We are a solutions-focused commercial finance company that provides capital and advisory services to middle-market companies throughout the United States. Our investment objective is to achieve current income and capital gains.
We are an internally managed, non-diversified, closed-end investment company that has elected to be regulated as a business development company, or BDC, under the Investment Company Act of 1940, or the 1940 Act. As a BDC, we are required to meet various regulatory tests, which include investing at least 70% of our total assets in private or thinly traded public U.S.-based companies and meeting a 200% asset coverage ratio of total net assets to total senior securities, which include most of our borrowings (including accrued interest payable) and any preferred stock we may issue in the future.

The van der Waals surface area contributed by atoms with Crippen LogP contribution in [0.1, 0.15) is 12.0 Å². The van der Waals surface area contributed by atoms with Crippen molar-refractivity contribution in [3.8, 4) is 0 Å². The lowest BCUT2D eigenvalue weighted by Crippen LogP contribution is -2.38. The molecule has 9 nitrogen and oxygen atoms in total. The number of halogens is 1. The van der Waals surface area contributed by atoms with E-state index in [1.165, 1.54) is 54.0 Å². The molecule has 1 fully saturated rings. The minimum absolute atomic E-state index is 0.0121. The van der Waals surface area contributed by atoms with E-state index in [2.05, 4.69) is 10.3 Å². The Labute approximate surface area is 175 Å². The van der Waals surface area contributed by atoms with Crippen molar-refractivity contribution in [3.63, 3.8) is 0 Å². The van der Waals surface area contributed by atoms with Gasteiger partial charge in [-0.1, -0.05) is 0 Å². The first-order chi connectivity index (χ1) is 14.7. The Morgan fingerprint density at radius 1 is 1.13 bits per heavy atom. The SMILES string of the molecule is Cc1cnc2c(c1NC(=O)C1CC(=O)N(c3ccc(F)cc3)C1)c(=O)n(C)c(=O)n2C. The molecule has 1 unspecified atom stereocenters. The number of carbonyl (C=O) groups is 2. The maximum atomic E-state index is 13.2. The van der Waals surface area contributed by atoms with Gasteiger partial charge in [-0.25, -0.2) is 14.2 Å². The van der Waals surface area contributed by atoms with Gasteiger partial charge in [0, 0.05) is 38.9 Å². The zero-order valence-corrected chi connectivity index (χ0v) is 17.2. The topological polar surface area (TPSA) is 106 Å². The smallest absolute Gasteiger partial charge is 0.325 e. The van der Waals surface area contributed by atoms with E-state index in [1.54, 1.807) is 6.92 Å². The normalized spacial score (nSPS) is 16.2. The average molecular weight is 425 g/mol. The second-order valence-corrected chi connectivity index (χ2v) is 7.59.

For federal income tax purposes, we have elected to be treated as a regulated investment company, or RIC, under Subchapter M of the Internal Revenue Code. In order to continue to qualify as a RIC for federal income tax purposes and obtain favorable RIC tax treatment, we must meet certain requirements, including certain minimum distribution requirements.
We conduct some of our activities through wholly owned, special-purpose financing subsidiaries. These subsidiaries are bankruptcy remote, special-purpose entities to which we transfer certain loans. Each financing subsidiary, in turn, transfers the loans to a Delaware statutory trust. For accounting purposes, the transfers of the loans to the Delaware statutory trusts are structured as on-balance sheet securitizations.